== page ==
A Chinese marine surveillance ship Haijian (center) cruises next to Japanese coast guard ships in the East China Sea, near islands known as the Senkakus in Japan and the Diaoyus in China. Radio Free Europe
Shaeli Das, Policy Forum: Why is China escalating tensions in the East China Sea?
Economics, power, or a bit of both?
The dispute between China and Japan over the Diaoyu/Senkaku islands has been rumbling along since the early 1970s, so why the sudden ramping up of tensions? Shaheli Das looks at the history of the dispute and what might be driving current developments.
The presence last month of 230 Chinese fishing vessels and the recurrent intrusions by Chinese ships in the “contiguous waters” near the Diaoyu/Senkaku Islands in the East China Sea have sparked new tensions in the region.
The row between China and Japan and the maritime territorial dispute in this body of water has escalated to a point where it is now one of the major combustible flashpoints in East Asia. Although Chinese naval activism, through incursions of jet fighters and coast guard vessels in the contiguous sea and airspace, has been a regular feature of the dispute for many years, such intrusions have dramatically increased of late.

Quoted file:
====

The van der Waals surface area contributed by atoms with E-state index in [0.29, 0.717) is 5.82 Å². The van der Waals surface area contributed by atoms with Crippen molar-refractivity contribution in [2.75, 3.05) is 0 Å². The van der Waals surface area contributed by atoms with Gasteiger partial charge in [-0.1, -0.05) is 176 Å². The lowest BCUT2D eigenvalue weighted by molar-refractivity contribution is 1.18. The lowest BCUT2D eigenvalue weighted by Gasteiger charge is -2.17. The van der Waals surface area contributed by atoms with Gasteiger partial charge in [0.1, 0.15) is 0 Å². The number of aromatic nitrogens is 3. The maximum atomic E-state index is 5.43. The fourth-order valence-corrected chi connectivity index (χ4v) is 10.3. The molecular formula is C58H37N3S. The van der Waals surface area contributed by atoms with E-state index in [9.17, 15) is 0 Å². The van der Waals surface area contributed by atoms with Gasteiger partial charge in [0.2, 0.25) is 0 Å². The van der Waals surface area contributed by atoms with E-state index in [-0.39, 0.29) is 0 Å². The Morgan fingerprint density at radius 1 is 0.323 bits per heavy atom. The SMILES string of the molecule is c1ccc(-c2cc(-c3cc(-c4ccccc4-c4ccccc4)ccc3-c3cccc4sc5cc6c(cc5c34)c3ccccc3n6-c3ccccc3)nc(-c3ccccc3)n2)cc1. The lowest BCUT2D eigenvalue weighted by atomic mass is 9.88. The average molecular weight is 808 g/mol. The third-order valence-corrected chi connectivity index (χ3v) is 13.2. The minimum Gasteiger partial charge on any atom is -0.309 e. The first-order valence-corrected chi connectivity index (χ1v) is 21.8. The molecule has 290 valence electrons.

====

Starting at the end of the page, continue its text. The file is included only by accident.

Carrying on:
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WNU Editor: Reasons for this increase in tensions .... (1) a Chinese economic slowdown and a government that wants to divert the public's attention away from it, (2) the decline of the U.S. .... Barack Obama’s ‘Asian pivot’ failed. China is in the ascendancy (Simon Tisdall, The Guardian), (3) an assertive Japan,, and (4) a long history of rivalry between China and Japan that goes back a long time .... Japan and China’s maritime tensions in the South China Sea are resurfacing World War II-era wounds (Steve Mollman, Quartz)
Update: How to Spark a War in Asia (Ted Galen Carpenter, National Interest).